Offline larrylamb

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Re: Dangerous junction between Moffats Lane and Bluebridge Rd
« Reply #16 on: January 13, 2015, 08:48:21 pm »
In the spirit of keeping everyone informed this is the position so far:-


We now have a giant hole in our drive and as no surprise but with some disappointment this is not a solution as anyone passing by will observe as we still have water coming out over the top and running across the road.


We are now in discussion with Thames water and it seems that we may be able to get access to the surface water drainage that runs close to the property. This now has to be agreed with their engineers and the local building inspector and although we will pursue with urgency their timescales suggest that it is going to take a minimum of 30 days.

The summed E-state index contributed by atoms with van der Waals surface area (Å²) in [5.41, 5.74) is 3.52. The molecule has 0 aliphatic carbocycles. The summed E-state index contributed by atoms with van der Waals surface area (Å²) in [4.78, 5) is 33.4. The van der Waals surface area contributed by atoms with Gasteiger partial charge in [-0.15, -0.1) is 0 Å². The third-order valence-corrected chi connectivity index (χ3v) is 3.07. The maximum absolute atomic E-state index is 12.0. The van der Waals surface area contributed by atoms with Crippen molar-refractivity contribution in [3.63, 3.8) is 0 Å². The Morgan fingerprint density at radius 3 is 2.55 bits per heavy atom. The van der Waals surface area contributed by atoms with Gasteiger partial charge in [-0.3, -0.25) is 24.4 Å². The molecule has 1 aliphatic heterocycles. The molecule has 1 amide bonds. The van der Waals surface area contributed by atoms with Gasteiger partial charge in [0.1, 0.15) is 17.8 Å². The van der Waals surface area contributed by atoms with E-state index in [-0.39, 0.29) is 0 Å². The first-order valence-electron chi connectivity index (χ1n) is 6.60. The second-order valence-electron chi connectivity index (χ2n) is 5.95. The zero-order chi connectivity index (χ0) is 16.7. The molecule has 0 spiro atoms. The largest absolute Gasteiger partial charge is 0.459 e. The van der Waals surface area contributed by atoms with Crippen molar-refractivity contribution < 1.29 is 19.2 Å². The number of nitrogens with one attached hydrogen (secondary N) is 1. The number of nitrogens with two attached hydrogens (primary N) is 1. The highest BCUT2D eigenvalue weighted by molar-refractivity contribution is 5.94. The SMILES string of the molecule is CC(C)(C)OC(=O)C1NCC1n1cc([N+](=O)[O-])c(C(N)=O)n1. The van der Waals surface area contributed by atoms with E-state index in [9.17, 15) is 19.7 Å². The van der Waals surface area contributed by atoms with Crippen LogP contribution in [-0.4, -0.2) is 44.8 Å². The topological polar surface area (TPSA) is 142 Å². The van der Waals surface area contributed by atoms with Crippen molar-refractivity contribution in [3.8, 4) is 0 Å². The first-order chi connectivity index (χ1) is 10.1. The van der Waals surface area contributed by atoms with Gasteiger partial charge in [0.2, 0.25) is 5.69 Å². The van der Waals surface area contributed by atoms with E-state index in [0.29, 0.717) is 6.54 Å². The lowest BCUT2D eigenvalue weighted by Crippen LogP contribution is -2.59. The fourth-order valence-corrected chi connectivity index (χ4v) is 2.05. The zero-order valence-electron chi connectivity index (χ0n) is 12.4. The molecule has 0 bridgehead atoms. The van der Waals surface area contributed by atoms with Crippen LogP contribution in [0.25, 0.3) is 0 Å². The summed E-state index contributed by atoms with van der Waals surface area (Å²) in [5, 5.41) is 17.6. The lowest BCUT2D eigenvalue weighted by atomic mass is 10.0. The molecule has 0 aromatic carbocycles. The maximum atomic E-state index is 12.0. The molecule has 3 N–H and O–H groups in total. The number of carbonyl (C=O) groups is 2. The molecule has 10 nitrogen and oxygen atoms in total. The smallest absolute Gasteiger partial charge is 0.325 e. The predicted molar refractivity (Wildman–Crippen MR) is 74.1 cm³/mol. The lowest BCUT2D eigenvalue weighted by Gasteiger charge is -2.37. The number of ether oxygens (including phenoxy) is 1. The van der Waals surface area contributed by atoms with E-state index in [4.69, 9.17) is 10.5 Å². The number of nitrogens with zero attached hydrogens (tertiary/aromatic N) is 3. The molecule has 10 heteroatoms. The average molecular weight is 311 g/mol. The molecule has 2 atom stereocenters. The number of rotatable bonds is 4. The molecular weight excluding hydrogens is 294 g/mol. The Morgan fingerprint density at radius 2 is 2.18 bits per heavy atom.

In the mean time with the weather set to get cold again can I implore people to take care at the junction.




Out of interest how deep is the hole and what was the make up of the spoil removed?

Thanks
 

Offline camper

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Re: Dangerous junction between Moffats Lane and Bluebridge Rd
« Reply #17 on: January 14, 2015, 09:38:29 am »
Yes it is frustrating especially as getting the appropriate advice is difficult. We already have a problem in the rear which is caused by surface water connections made to the foul water drain up Moffats Road which can cause flooding at times as we are at the bottom of the run and the pipe beyond our property can not take the volume of water generated. This is an issue that we have already reported to Thames Water but they are not that interested as it only affects one or two of us.


To Larry Lamb we dug to approx 1.5/1.6 Metres and had to stop because the hole was becoming unstable on the sides due to the wetness of the spoil. It is generally water logged clay but not of the very dense variety.